The Huawei MediaPad has a simple styling and feels rock solid though by no means heavy. The aluminum case folds around the screen and its square edges provide a very secure grip. Two patches of plastic at the back break the aluminum surface and match the black screen bezel.
Before we go on, we should note that the aluminum grey and black color combo we got is only one of several versions on offer. The alternatives are Shadow Black, Classic Brown, and Passion Pink. These versions have both the aluminum and the plastic bits painted in the chosen color.
There're only so many ways to design a tablet but the MediaPad does well to set itself apart. The black plastic triangles at the back give it a distinct enough look.
The Huawei MediaPad has an impressive screen as we mentioned already. With WXGA resolution (1280x800), the screen has more pixels than the majority of 7" tablets in the market.
The pixel density works out to 216ppi which, as we already mentioned, is about as much as you get out of a 10.1" 1920x1200 tablet screen (like the Transformer Prime TF700T).
It's an IPS LCD too, which really helps it with viewing angles. There's practically no color or contrast loss at an angle. Sunlight legibility is good too, at 100% brightness.
The display of the Huawei MediaPad has about 400 nits of brightness, which is the norm for tablets. The black levels are more impressive than on most tablets and as a result, the contrast ratio is very good.
|Display test||50% brightness||100% brightness|
|Black, cd/m2||White, cd/m2||Black, cd/m2||White, cd/m2|
|Amazon Kindle Fire||0.09||82||933||0.45||401||896|
|Samsung Galaxy Tab 7.0 Plus||0.17||196||1141||0.34||424||1236|
|Samsung Galaxy Tab 10.1||0.31||257||826||0.55||502||915|
|HTC Flyer||0.18||169||921||0.41||409||1002||Huawei MediaPad||0.19||223||1149||0.35||396||1117|
|LG Optimus Pad||0.19||170||889||0.57||458||811|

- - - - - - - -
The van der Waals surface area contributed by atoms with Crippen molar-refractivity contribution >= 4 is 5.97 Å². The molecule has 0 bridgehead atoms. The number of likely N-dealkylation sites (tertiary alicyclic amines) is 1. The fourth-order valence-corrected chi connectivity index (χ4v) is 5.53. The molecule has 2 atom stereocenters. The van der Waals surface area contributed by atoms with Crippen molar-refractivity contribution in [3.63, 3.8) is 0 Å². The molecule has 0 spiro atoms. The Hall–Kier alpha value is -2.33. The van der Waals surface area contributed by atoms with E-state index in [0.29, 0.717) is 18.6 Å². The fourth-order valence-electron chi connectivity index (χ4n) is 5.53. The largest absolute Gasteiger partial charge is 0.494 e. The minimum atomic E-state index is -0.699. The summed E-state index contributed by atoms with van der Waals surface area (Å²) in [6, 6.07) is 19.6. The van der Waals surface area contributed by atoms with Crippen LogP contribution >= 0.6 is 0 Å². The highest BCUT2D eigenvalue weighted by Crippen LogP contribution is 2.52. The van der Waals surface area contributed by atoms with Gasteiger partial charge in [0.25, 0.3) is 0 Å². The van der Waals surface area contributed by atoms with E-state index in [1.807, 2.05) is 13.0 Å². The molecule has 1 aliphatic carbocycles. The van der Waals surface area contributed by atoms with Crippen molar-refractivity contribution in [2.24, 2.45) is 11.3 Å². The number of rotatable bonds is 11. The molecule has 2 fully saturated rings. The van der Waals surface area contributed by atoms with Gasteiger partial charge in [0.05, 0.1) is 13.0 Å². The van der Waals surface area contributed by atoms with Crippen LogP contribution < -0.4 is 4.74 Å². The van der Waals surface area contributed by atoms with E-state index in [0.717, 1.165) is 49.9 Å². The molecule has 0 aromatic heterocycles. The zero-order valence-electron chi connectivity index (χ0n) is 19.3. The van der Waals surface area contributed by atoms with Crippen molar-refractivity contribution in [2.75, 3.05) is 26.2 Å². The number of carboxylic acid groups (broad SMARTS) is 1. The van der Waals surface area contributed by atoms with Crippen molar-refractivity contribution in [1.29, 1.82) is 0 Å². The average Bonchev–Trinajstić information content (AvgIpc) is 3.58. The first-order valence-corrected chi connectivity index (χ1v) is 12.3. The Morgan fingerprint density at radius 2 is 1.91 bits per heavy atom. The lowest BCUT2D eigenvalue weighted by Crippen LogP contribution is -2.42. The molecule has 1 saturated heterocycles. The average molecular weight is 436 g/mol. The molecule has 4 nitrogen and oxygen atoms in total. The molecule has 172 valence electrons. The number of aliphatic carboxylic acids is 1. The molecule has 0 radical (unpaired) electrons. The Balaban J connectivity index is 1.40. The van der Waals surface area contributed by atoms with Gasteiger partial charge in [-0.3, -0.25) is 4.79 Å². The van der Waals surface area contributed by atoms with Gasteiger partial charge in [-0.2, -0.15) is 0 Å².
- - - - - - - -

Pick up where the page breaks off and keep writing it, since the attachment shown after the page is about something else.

|Apple iPad 2||0.18||167||925||0.55||429||775|
The one complaint we have about the screen is the lack of specialty glass scratch protection. To be fair, many tablets miss that feature. Nothing that a screen protector can't fix, perhaps.
Besides the screen itself, the only other items of interest on the front are the ambient light sensor and the 1.3MP front-facing camera. There's no earpiece, but talking on the MediaPad would look silly anyway. You can use the loudspeaker or a Bluetooth headset to do the job.
Let's go around the sides of the tablet. The bottom short side is home to a 3mm charger plug, a microUSB port (non-charging, but has On-The-Go functionality) and the standard microHDMI port. The tablet's sole microphone is here as well.
The top side features a 3.5mm audio jack and the stereo loudspeakers. It would have been better if the two speakers were on opposite sides. Also, if you hold the tablet horizontally, it's pretty easy to cover one of them with your palm.
The right side of the Huawei MediaPad holds the Power/Lock key and the volume rocker. The left side is left empty.
Time to flip the tablet over and inspect its back. The two distinctive black triangles are made of soft, matte plastic. The 5MP auto-focus camera is placed in the top one, while the bottom one is actually a removable cover.
You can pop it open (it can be a bit hard at first) to reveal the microSD and SIM card slots. The battery is not user accessible, but that's the norm for tablets.
A 4100mAh Li-Po battery powers the Huawei MediaPad. The official quote is 6 hours, but we ran our own tests.
In standby mode, the battery can last up to 10 days. But that's only if you don't touch the tablet - if you decide to do something fun with it, you can watch 6 hours of video straight. For web browsing, the MediaPad is good for 4 hours and 20 minutes.
The Huawei MediaPad is made of top-notch materials that give it a real premium feel. It feels very solid in the hand thanks to its unibody design. While it's not the thinnest or the lightest (it's still thinner and lighter than most 7-inchers), the MediaPad doesn't feel a burden at all. For the record, it measures 190 x 124 x 10.5 mm and weighs 390g.
It's compact enough that you can easily carry it in the pocket of a coat or jacket. This means that you can take it everywhere you go pretty easily, unlike 10" tablets.
The hardware of the Huawei MediaPad left a very positive impression on us. Let's find if the software can do the same and if the Snapdragon chipset benchmarks well.